PETER BALLOLI v. CITY OF NEW HAVEN et al., SC 19584

Compensation Review Board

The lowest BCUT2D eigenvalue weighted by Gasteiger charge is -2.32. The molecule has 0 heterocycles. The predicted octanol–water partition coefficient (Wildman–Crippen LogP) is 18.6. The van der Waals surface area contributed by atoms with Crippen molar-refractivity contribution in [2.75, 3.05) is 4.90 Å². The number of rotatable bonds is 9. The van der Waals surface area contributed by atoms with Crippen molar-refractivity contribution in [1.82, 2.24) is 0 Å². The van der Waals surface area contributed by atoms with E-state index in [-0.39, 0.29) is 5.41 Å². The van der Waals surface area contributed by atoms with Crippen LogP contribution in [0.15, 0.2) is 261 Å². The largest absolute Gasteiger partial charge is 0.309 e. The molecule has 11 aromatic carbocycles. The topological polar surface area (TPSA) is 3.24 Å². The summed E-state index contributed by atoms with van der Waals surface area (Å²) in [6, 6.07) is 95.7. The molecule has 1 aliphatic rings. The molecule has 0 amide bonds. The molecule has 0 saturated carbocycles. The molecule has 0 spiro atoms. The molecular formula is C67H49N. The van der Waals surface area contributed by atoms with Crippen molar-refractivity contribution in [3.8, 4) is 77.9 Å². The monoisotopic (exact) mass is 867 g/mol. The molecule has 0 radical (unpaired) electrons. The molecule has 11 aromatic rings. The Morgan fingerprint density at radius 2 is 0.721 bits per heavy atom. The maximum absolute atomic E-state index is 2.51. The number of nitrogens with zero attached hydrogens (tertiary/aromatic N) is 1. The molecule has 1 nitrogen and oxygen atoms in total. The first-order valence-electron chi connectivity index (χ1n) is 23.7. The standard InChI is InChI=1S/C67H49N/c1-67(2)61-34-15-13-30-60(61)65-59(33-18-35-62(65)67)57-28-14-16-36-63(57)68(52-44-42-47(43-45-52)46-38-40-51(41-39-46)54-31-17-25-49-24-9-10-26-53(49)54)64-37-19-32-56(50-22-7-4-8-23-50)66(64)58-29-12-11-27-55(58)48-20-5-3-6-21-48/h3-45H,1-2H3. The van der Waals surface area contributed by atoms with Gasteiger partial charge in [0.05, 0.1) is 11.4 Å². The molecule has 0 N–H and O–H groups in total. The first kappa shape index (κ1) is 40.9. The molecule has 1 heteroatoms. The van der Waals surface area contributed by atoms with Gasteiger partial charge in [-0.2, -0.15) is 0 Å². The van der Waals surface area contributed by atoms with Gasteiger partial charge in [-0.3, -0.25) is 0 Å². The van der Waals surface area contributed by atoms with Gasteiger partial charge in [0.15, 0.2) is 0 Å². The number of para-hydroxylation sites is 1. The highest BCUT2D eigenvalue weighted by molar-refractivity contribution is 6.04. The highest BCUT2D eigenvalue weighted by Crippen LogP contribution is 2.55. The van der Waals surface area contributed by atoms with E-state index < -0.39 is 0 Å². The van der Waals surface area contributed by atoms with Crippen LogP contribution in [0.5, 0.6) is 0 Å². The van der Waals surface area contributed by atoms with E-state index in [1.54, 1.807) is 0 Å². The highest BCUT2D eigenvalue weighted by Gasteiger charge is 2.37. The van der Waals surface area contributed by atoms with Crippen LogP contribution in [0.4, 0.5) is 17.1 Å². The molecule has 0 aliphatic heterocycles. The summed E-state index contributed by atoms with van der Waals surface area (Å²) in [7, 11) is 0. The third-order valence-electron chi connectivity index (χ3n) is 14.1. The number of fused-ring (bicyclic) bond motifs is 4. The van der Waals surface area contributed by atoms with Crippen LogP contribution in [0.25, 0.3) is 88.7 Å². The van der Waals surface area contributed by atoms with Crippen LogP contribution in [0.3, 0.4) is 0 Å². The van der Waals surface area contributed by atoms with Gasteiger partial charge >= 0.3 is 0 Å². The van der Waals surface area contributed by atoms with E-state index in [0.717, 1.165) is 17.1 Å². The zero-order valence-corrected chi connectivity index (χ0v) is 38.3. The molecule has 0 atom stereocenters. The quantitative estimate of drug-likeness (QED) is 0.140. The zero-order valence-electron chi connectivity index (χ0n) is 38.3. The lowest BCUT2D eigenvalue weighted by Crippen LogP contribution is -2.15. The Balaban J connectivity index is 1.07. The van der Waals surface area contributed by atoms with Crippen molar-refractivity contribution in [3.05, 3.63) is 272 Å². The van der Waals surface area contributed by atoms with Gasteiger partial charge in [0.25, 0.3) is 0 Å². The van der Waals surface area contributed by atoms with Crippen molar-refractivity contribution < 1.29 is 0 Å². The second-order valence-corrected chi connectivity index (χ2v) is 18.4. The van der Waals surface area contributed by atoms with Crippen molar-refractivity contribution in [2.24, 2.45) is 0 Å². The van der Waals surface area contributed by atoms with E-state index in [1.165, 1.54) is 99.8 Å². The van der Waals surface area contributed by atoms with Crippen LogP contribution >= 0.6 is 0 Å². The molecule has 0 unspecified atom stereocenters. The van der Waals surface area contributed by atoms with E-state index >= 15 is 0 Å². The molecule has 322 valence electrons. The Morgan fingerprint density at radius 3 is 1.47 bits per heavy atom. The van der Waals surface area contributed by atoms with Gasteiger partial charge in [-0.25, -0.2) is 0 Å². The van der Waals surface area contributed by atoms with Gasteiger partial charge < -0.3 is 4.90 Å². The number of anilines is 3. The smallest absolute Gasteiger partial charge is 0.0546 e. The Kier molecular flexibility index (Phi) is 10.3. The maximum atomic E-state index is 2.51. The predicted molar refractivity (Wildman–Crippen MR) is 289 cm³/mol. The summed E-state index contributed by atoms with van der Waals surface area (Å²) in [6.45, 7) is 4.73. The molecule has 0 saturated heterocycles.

Workers' Compensation; Whether Compensation Review Board Properly Found that Police Officer’s Injury was not Compensable Because Injury Occurred Before Officer had Departed his Place of Abode.  On October 25, 2012, the claimant, a Waterbury police officer, left his house in Southington to go to work.  The claimant went to his car, which was parked on the street in front of his house, and injured his back when he stooped to pick up his dropped car keys.  He sought workers' compensation benefits, claiming that his injury arose out of and in the course of his employment.  Under General Statutes § 31-275 (1) (A) (i), “in the course of employment” encompasses a police officer's “departure from such individual's place of abode to duty.”  “Place of abode,” as defined in § 31-275 (1) (F), “includes the inside of the residential structure, the garage, the common hallways, stairways, driveways, walkways and the yard . . . .”  The trial commissioner dismissed the claim, and the Compensation Review Board affirmed that ruling, finding that the injury was not compensable because the claimant had not “departed his place of abode” as contemplated by § 31-275 (1) (A) (i) at the time he injured his back.  The board rejected the claimant’s argument that he had departed his place of abode when he left his property and walked onto the street to get into his car.  While conceding that § 31-275 (1) (F) purports to limit the definition of “place of abode” to the locations specifically enumerated in that subsection, the board nonetheless determined that the legislature intended to preserve a fact finder's discretion to determine on a case-by-case basis whether an injury occurred at an employee's “place of abode.”  The board found evidence of that legislative intent in Workers’ Compensation Commission regulation § 31-275-1 (2), which defines an employee’s “place of abode” as including, but not limited to, an employee’s house or apartment and yard.  The claimant appeals, arguing that his back injury was compensable because it occurred after he had departed his place of abode.